Physicists have trapped exotic hybrid particles in a quantum box a single atom thick, potentially promoting perfect conductivity.
The team from the Quantum Science and Technology Department made the box from a tiny rectangular layer of tungsten disulfide and successfully trapped exciton polaritons, particles that are a hybrid of a photon, and an electron and a hole. The resulting increase in population density in the trap might be a crucial stepping stone to perfect conductivity.
“It’s exciting how simply quantum confinement can be achieved for polaritons in two-dimensional materials said Dr Matthias Wurdack, the lead author of the team’s paper, in Physical Review Letters. Dr Wurdack is also part of the FLEET ARC Centre of Excellence.
“The higher confinement substantially increased their macroscopic coherence and redistributed the population towards lower energy states.”
Exciton-polaritons are a promising platform for future ultra-low energy electronics, because they can flow without dissipation of energy. However, exciton-polaritons in conventional semiconductors are often not stable enough to exist without cryogenic conditions, which consume significant energy to maintain.
To address this, the group decided to work towards dissipationless behaviour in two dimensional (2D) materials, in which exciton-polaritons can be created at room temperature.
“However, this dissipationless transport requires a phase transition to a fully macroscopically coherent quantum state, which only occurs at very large particle densities that are hard to access in two-dimensional semiconductors,” said group leader Professor Elena Ostrovskaya, who is also a FLEET member.
A way forward appeared as the group experimented in a semiconductor made from a single layer of transition-metal dichalcogenide (in this work, tungsten disulfide). They noticed that exciton polaritons were trapped in flaws of such 2D polariton devices, and at cryogenic temperatures, the transition to a coherent quantum state was achieved within such a trap.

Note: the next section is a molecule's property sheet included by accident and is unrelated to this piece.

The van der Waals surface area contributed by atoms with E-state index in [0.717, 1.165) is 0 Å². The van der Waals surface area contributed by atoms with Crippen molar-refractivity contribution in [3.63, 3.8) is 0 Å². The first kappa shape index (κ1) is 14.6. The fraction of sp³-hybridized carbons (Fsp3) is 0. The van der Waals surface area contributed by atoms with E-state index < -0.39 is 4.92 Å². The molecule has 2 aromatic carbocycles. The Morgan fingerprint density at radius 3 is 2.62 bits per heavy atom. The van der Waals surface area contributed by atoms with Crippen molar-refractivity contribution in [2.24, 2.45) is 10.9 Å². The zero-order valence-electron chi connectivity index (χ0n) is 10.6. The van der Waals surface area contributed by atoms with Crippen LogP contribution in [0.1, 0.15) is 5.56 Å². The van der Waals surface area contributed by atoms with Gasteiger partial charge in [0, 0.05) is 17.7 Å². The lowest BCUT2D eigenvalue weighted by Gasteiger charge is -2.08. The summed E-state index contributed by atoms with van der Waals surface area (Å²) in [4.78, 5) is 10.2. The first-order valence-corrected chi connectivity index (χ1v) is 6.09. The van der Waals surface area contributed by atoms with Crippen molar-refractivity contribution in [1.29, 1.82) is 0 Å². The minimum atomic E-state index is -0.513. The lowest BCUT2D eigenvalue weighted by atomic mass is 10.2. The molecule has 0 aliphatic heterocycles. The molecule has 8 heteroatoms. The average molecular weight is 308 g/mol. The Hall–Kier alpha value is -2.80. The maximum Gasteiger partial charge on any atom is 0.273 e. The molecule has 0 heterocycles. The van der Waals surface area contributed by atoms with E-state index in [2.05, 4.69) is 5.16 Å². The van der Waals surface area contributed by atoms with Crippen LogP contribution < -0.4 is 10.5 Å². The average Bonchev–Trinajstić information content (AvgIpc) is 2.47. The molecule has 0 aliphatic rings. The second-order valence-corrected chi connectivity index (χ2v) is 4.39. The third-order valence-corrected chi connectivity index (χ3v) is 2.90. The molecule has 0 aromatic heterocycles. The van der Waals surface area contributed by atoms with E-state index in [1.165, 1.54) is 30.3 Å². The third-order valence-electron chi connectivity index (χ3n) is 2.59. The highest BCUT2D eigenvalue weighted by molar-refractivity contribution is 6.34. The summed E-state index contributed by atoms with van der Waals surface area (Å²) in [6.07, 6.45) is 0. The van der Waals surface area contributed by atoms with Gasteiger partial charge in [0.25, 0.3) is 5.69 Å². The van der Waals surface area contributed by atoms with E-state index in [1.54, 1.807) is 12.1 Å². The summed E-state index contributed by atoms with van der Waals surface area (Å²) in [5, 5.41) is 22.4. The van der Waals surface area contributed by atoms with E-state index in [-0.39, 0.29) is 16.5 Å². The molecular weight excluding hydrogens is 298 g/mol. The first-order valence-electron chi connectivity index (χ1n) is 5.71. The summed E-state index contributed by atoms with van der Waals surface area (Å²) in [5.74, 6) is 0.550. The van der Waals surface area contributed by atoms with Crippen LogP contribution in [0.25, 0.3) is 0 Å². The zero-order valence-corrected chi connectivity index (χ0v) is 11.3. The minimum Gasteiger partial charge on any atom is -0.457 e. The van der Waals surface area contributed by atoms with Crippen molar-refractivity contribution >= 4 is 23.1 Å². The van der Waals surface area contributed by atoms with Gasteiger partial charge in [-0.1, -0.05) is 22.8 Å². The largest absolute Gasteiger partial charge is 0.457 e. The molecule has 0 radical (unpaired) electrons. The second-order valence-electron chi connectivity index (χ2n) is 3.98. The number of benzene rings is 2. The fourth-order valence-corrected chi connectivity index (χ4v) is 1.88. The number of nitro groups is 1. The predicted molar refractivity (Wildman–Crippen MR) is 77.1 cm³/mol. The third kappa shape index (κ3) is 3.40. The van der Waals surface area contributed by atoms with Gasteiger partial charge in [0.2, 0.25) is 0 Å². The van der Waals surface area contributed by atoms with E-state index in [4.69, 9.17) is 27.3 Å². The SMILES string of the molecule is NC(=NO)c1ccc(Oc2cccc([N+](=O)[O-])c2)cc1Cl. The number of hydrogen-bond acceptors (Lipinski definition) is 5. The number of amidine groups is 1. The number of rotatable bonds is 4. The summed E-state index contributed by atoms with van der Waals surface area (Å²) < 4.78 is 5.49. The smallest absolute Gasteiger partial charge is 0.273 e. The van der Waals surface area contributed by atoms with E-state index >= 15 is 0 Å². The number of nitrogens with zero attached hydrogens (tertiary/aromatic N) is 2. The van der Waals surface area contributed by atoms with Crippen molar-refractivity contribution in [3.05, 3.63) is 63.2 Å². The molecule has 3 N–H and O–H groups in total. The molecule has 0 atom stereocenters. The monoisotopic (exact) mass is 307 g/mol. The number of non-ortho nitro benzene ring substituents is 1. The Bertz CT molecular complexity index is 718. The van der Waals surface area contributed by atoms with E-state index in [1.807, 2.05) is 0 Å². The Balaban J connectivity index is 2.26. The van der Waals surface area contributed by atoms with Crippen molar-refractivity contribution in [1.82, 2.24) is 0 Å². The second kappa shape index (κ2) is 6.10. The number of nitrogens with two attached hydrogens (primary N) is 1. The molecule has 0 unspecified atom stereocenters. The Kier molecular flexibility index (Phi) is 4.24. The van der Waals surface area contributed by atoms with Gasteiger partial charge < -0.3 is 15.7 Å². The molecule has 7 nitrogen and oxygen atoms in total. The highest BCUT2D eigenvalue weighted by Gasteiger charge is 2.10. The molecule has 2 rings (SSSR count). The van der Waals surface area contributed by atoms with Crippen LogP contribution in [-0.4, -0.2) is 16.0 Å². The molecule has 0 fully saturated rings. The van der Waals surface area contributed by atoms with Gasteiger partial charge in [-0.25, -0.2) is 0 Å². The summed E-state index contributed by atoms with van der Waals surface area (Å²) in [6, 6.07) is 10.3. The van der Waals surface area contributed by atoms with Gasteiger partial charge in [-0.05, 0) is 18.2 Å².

They reasoned that the trapping occurred when the flaw was of a similar size to the particle wavelength of the exciton-polariton and set about deliberately engineering a structure with the same properties, to allow careful investigation of the physics of the trapped polaritons.
However, controlled building of a perfectly clean trap for polaritons in 2D materials is difficult, because these materials are extremely fragile and easily damaged using conventional nanofabrication machines that involve hot and abrasive particles.
Instead, the team used a method for building the trap gently involving stacking of the 2D materials. Here, the 2D layers were initially prepared on polymer films, from where they can easily be transferred onto microscopically flat target areas. When stacking these layers from the polymer films on top of each other step by step, strong van-der Waals interactions between the layers make them stick together.
They found an effective trap structure to be a small square of tungsten disulfide placed on the larger layer, separated by an insulating barrier made of gallium oxide. The stronger coupling between the exciton and the light on the double layer robs the particles of potential energy, creating the trapping potential.
As hoped, the exciton-polaritons accumulated and stayed confined within the box trap, showing a greatly increased density within the box.
“We have been able to demonstrate that polaritons which form anywhere outside the quantum box can travel for many micrometres and be trapped and accumulate inside the box”, explained Dr Wurdack.
They found that the trapping leads to energy redistribution towards lower energy states, signalling an advance towards the desired quantum states of Bose-Einstein condensation (BEC) and superfluidity.
The researchers also found that trapping significantly enhances the macroscopic coherence of the polaritons, even before the BEC phase is reached.
This is because the confined light is much longer-lived than the tungsten disulfide excitons, and trapping strongly reduces the phase fluctuations of the polariton gas.
“It’s an exciting demonstration of how a very effective trap can be built for exciton polaritons in 2D materials,” said Professor Ostrovskaya.
“Trapping is key to proposed applications, such as ultra-low threshold lasers, and enhances useful properties of the exciton polaritons, such as coherence.”